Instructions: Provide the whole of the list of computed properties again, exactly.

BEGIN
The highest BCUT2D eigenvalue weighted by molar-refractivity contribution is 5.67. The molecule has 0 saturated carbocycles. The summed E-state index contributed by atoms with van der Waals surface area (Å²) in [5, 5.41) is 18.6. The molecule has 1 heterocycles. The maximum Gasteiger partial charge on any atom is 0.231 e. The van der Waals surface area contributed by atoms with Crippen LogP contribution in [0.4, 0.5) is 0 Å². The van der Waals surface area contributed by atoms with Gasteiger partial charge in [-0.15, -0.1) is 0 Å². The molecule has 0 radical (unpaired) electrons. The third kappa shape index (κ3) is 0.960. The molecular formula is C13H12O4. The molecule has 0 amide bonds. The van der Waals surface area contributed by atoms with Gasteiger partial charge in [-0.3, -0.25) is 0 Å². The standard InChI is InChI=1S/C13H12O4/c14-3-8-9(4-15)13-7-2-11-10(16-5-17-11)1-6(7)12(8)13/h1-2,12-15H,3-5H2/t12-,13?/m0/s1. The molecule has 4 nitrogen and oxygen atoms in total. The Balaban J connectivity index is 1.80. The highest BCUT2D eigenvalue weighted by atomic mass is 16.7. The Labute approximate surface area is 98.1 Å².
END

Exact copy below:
The highest BCUT2D eigenvalue weighted by molar-refractivity contribution is 5.67. The molecule has 0 saturated carbocycles. The summed E-state index contributed by atoms with van der Waals surface area (Å²) in [5, 5.41) is 18.6. The molecule has 1 heterocycles. The maximum Gasteiger partial charge on any atom is 0.231 e. The van der Waals surface area contributed by atoms with Crippen LogP contribution in [0.4, 0.5) is 0 Å². The van der Waals surface area contributed by atoms with Gasteiger partial charge in [-0.15, -0.1) is 0 Å². The molecule has 0 radical (unpaired) electrons. The third kappa shape index (κ3) is 0.960. The molecular formula is C13H12O4. The molecule has 0 amide bonds. The van der Waals surface area contributed by atoms with Gasteiger partial charge in [-0.3, -0.25) is 0 Å². The standard InChI is InChI=1S/C13H12O4/c14-3-8-9(4-15)13-7-2-11-10(16-5-17-11)1-6(7)12(8)13/h1-2,12-15H,3-5H2/t12-,13?/m0/s1. The molecule has 4 nitrogen and oxygen atoms in total. The Balaban J connectivity index is 1.80. The highest BCUT2D eigenvalue weighted by atomic mass is 16.7. The Labute approximate surface area is 98.1 Å².